Folks who live on the plains of Texas, Oklahoma, New Mexico, Kansas, and Colorado call them playa lakes. Sometimes, depending on the rainfall, these drainage basins fill and truly take on the personality of small lakes. At other times, when the sun is hot and rain is just a memory, these wind-dished catchments are just so much baked earth and brown vegetation.
Steiert calls the playas ‘a priceless resource’. He writes: ‘Something about playas nurtures the spirit. Perhaps it is the truly wild abundance that springs from the gooey clay muck where we dare not drive our tractors. We need these pools of diverse life in an environment as unforgiving as the Plains can be’.
In this book Steiert examines the history of playas and the roles they play in life on the Llano Estacado. He explains how and why playas exist and the controversy they generate. He takes a look at the laws that govern the playas and at the wildlife that populates them. He writes eloquently of the beauty of the playas and the respect he has for them.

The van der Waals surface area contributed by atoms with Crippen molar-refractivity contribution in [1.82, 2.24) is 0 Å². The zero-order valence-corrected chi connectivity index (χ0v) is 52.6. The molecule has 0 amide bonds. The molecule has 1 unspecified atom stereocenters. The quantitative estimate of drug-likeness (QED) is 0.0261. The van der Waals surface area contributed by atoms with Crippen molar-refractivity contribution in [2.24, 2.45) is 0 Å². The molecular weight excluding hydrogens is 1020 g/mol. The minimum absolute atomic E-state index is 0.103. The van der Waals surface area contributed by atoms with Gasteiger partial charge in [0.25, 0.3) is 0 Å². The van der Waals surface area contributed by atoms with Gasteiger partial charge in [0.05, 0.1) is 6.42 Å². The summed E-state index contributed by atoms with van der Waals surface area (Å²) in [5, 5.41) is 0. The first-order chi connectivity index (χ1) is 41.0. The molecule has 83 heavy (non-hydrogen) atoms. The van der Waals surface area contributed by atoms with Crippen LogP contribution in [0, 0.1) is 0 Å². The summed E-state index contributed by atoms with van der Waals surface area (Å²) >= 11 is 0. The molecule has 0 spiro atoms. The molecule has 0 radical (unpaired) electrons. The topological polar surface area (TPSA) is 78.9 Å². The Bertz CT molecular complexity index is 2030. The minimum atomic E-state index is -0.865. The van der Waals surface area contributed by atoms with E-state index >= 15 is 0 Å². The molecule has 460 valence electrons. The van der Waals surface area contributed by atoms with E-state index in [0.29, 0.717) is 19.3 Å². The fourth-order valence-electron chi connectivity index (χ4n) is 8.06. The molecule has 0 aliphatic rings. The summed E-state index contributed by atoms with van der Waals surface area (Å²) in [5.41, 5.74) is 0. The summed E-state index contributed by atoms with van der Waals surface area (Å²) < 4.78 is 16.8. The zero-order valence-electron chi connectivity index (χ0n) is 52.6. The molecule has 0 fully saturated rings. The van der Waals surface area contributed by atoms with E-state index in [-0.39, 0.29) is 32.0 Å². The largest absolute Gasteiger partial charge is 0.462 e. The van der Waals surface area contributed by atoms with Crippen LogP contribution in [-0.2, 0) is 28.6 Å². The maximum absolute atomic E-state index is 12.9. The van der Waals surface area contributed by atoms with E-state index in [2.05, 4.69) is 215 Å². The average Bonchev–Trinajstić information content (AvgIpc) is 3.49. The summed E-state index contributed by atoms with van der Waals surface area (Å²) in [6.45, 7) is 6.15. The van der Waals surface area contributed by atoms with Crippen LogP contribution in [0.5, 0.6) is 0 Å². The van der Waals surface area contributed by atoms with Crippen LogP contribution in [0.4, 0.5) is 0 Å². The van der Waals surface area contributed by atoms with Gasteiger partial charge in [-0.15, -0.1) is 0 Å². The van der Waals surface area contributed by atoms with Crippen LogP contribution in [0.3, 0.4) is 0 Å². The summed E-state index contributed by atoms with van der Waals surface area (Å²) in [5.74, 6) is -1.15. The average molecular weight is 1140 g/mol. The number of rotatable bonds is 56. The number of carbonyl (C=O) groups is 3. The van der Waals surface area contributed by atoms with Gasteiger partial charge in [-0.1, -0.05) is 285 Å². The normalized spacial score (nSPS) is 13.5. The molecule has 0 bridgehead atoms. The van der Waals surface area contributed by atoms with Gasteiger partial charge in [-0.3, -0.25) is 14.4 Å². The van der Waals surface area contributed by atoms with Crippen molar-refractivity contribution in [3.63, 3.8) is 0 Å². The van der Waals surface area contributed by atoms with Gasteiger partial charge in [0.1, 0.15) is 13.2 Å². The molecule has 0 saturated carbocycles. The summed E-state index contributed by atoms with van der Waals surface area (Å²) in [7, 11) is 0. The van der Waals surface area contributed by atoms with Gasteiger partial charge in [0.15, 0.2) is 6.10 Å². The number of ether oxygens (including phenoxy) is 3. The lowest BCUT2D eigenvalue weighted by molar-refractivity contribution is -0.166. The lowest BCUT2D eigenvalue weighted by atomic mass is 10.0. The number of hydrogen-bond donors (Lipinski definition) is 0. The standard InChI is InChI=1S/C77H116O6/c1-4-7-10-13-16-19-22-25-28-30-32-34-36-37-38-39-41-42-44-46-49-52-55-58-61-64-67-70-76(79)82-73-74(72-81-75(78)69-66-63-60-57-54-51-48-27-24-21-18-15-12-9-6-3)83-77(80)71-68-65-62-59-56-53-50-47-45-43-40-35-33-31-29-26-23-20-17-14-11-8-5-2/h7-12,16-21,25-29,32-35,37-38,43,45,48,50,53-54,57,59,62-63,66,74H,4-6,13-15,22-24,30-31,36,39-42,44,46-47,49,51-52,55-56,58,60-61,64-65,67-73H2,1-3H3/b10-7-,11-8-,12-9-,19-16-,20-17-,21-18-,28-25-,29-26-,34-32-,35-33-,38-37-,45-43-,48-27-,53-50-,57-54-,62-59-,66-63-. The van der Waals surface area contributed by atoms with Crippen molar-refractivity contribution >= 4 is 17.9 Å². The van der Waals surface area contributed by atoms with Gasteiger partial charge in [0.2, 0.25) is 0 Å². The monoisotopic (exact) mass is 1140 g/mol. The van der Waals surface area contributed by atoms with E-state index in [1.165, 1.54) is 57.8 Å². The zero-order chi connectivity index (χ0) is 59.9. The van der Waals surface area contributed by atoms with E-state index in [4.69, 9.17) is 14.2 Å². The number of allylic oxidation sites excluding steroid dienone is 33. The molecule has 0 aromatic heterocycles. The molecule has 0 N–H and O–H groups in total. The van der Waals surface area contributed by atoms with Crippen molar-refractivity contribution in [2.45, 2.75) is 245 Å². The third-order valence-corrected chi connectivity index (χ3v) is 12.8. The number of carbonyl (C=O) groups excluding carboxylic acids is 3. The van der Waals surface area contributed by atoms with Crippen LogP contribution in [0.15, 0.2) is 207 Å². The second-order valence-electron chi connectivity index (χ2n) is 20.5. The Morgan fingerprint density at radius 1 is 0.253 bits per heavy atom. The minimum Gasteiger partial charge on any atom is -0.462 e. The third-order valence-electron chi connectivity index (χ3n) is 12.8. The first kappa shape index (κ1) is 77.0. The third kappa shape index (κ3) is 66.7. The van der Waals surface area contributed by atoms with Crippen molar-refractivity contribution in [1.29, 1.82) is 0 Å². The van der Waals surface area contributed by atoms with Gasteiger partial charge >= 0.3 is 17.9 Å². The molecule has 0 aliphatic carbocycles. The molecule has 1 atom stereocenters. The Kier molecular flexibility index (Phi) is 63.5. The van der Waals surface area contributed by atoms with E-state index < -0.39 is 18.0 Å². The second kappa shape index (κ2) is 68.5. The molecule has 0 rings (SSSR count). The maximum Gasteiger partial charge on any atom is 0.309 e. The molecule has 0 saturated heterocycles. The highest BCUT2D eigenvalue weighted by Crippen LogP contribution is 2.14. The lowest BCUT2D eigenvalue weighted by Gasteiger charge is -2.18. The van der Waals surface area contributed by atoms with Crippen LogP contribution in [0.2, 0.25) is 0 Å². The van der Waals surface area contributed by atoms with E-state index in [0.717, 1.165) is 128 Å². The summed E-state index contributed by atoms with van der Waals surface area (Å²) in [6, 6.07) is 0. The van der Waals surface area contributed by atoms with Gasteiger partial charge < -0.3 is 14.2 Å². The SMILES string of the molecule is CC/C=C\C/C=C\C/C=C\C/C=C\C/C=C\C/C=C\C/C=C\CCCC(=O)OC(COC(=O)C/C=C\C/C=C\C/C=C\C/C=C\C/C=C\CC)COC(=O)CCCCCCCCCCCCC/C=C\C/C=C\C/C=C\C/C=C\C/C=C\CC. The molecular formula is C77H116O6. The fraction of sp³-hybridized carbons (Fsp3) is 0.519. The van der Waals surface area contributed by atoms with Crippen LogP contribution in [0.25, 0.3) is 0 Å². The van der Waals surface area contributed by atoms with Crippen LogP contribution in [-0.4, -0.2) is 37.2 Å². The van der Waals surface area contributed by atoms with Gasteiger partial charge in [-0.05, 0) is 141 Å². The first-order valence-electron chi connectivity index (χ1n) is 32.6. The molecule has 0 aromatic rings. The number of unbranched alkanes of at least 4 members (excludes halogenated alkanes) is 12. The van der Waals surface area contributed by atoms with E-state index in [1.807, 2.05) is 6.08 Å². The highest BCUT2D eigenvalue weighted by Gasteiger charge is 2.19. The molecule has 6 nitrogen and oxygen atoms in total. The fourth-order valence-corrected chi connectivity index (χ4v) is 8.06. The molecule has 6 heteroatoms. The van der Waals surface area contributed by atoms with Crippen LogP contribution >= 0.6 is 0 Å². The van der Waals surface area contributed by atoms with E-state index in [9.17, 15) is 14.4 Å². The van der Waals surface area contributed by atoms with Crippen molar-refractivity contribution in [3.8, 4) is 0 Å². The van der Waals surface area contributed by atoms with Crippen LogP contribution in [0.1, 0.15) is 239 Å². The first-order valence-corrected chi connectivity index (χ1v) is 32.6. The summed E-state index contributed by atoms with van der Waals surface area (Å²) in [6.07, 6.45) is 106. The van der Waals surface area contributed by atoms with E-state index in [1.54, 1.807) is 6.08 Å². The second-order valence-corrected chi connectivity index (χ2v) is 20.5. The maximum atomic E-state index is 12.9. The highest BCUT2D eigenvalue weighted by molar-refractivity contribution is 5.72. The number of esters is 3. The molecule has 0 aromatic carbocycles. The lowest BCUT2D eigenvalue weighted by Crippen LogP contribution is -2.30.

Illustrated with 75 color photographs by award-winning photographer Wyman Meinzer, “Playas” is a book for everyone who has gazed out across the horizon and admired the jewels of the plains. For all their abundance on the Llano Estacado, it would seem the playas are little appreciated for what they represent. In a region where land is dedicated almost exclusively to growing cotton and wheat, corn, sorghum, and cattle, the playas have too long been considered an inconvenience, even a liability.
In their wet state, they must be worked around or turned short of with the tractor. When sufficiently dry to cultivate, they are subject to flooding and its accompanying crop loss, erosion, and invasion by noxious weeds. The unending quest for a form of productivity to be measured by the scales of a grain elevator or cotton gin has eliminated much of what is wild from the plains.